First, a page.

Return to Transcripts main page
NJ Governor Wins Nail-Biter for Reelection; Biden on Election Losses: Voters Want Us to 'Get Things Done'; 'Rust' Crew Member: Sabotage Suggestion is 'Dangerous'; Iowa Grants Unemployment to Fired Unvaccinated Workers; 11 White, 1 Black Juror Selected in Trial of Arbery Killing. Aired 6-6:30a ET
Aired November 04, 2021 - 06:00 ET
THIS IS A RUSH TRANSCRIPT. THIS COPY MAY NOT BE IN ITS FINAL FORM AND MAY BE UPDATED.
JOHN BERMAN, CNN ANCHOR: Good morning to our viewers here in the United States and all around the world. It is Thursday, November 4. I'm John Berman with Brianna Keilar.
Overnight, CNN projecting that Governor Phil Murphy has won re- election in New Jersey. He is the first Democratic governor in the state to get re-elected in more than 40 years. This was a huge relief for Democrats. Huge. But the race was much, much closer than anticipated, highlighting the new enormous challenges facing Democrats.
(BEGIN VIDEO CLIP)
GOV. PHIL MURPHY (D-NJ): Tonight, I renew my promise to you, whether you voted for me or not, to work every single day of the next four years to keep moving us forward. And so importantly, forward with a deeper sense of fairness and a commitment to equity, forward by rejecting the divisiveness and chaos that permeate too much of our politics.
(END VIDEO CLIP)
BRIANNA KEILAR, CNN ANCHOR: Now, the win staves off another major Democratic defeat, following the one that we saw in Virginia. The results in both states, though, are a wakeup call for Democrats and a sign of the shaky political footing for a party that is desperate to keep control of Congress in the midterms.
This is coming as Congress struggles to pass Biden's domestic agenda, which remains in limbo. The Democratic divide and the election losses have heightened the blame game within the party, and the president says voters are taking notice, and the time for action is now.
(BEGIN VIDEO CLIP)
JOE BIDEN, PRESIDENT OF THE UNITED STATES: The people want us to get things done. I think we should have -- it should have passed before election day, but I'm not sure that I would be able to have changed the number of very conservative folks who turned out in the red districts who were Trump voters. But maybe, maybe.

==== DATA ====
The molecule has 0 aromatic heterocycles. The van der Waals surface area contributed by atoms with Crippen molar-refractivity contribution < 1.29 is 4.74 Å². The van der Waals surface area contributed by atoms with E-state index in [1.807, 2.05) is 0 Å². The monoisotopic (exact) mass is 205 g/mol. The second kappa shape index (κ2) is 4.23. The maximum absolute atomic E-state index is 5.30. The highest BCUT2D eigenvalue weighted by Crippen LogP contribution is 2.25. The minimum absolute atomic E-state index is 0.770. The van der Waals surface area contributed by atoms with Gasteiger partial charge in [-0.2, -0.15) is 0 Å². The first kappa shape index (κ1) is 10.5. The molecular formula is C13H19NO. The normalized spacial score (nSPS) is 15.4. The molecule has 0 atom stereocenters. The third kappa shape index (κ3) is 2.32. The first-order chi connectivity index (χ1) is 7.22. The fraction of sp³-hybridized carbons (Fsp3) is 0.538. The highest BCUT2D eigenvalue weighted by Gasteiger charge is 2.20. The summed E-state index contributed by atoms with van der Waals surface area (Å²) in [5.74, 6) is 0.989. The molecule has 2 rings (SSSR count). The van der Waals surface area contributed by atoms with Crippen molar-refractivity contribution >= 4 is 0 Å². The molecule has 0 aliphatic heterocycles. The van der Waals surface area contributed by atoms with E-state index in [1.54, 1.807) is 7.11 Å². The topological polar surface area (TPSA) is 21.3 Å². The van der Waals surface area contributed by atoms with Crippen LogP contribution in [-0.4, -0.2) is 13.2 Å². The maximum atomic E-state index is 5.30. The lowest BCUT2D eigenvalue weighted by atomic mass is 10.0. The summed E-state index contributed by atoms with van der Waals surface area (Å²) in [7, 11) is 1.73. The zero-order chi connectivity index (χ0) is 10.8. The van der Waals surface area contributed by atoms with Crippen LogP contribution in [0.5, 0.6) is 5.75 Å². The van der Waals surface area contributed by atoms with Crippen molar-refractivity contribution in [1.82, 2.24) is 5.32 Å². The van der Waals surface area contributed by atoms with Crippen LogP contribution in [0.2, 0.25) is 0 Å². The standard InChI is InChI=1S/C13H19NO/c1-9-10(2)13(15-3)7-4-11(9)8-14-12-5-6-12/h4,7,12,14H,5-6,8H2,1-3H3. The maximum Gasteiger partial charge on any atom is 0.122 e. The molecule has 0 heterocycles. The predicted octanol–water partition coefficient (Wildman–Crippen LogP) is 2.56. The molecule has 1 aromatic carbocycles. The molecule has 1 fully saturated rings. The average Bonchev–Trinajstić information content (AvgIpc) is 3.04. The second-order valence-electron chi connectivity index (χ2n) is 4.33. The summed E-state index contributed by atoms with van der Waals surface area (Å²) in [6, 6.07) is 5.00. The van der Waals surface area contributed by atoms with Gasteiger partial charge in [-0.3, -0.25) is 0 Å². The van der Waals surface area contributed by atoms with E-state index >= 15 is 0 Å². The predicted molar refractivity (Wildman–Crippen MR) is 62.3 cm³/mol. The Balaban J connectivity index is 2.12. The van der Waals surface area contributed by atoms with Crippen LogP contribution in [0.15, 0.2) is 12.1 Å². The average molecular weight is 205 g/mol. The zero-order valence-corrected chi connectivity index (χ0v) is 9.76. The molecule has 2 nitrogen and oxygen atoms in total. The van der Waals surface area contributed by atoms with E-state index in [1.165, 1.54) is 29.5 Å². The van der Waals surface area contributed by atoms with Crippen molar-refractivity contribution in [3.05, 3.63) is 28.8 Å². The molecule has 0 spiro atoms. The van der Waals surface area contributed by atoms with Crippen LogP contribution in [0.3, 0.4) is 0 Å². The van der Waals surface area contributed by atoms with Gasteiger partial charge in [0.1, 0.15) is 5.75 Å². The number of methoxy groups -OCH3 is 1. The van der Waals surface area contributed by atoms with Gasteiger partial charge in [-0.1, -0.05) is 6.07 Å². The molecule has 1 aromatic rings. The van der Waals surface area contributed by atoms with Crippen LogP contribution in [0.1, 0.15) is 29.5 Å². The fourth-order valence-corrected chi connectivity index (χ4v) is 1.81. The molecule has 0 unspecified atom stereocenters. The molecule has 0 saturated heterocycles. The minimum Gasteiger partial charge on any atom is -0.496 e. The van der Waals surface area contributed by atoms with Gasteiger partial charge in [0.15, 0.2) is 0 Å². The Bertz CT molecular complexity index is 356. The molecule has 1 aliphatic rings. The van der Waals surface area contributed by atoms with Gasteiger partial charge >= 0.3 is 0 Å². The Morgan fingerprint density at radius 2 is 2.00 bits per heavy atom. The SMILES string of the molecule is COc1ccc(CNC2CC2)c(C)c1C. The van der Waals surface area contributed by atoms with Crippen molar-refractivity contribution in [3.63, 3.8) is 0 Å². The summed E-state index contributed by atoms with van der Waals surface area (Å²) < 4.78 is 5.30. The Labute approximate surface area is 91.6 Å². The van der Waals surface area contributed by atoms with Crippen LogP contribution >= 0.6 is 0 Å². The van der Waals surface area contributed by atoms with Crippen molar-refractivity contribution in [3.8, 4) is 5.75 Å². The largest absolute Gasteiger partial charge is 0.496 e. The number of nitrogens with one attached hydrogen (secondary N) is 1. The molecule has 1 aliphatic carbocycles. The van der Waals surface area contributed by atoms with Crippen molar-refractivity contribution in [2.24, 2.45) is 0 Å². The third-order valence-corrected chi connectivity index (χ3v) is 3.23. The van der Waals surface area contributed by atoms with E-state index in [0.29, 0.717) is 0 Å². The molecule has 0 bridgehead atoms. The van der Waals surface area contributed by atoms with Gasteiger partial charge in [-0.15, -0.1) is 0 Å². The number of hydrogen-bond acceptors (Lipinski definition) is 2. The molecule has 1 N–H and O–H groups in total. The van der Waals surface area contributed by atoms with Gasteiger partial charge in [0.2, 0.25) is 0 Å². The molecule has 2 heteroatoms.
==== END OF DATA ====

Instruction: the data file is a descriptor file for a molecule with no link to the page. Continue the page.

(END VIDEO CLIP)
KEILAR: First, let's break down what we saw in New Jersey in the governor's race. Berman, show us at the Magic Wall what's happened here.
BERMAN: I will show you all the magic. First, let me just explain where things stand right now. Phil Murphy ahead by 35,000 votes, 88 percent reporting. CNN is projecting that Phil Murphy has been reelected.
Let me tell you a little bit about why that is, because in the counties that still have substantial vote left to count, Phil Murphy is winning by a lot. I'm talking about Hudson County, where Jersey City is. You can see, Phil Murphy's got 73 percent of the vote there. Eighty-one percent in. So Phil Murphy should be able to stretch his lead out there.
And then in Essex County, where Newark is, again, Phil Murphy at 73 percent. Just 84 percent counted at this point. So Murphy should be able to stretch out as the counting continues.
A bigger question for Democrats at this point is, yes, winning is good, but it was nerve-racking, much more nerve-racking than they were hoping. This is the figure I want to show you right now.
I pointed out, Phil Murphy ahead by 35,000 votes at this point. Well, what did Joe Biden do in 2020, just one year ago? He won by 700,000 votes. There's a big difference between 725,000 and 35,000, Brianna.
I want to show you also, if I can, the counties that Joe Biden won and the difference with Phil Murphy. Sorry, I've got to switch back to the governor's race here.
So here are the counties that Biden won that Murphy did not.
KEILAR: I don't hear it.
BERMAN: You're seeing here Morris County there. Jack Ciattarelli won it. Biden actually won it by 4 points. So Ciattarelli won it by 14. Biden won it by 4. That's a 14-point [SIC] swing.
Go down here to some of these more working-class, blue-collar counties. Atlanta County, Ciattarelli won it by 12 points. Biden won it by 6. That's an 18-point swing, again.
And then another county I want to point out here is -- is Bergen County, if I can. Bergen County right here is a county that Phil Murphy was able to win, but he's leading it just by five points. Joe Biden won it by 16. Sixteen points, Biden won. There is a huge difference there, about a 12-point swing county to county, or greater, if you look at this.
So the difference between Phil Murphy and Terry McAuliffe in Virginia might have been that Phil Murphy just had more pad to work with, since Biden, the Democrats there won by 16, as opposed to 10, which was the case in Virginia. So that may be the difference between Phil Murphy and Terry McAuliffe, Brianna.
KEILAR: Yes. No, it's all in the margins. And it's easy to say, Oh, you know, if you're a Democrat, you say, Oh, Murphy won. Well, not so fast. There is a big lesson to be learned here for Democrats. They need to figure this out.
Berman, thank you so much.
So Democrats are reeling after a disappointing election night. President Biden touching down in Washington to a resounding question, which is who's to blame?
Arlette Saenz is live for us at the White House. Arlette, I wonder how the White House, how the president are responding to this very loud message from voters?
ARLETTE SAENZ, CNN WHITE HOUSE CORRESPONDENT: Well, Brianna, President Biden, speaking to reporters yesterday, refrained from accepting some responsibility for Democrats' loss in Virginia on Tuesday night and instead diagnosed the American electorate as being upset and uncertain about a host of issues, from the pandemic to the economy.
But certainly, right now the president and Democrats are facing an incredibly different political landscape. And the finger pointing has been swift, with some in the party blaming President Biden and others Congress for not passing the president's agenda.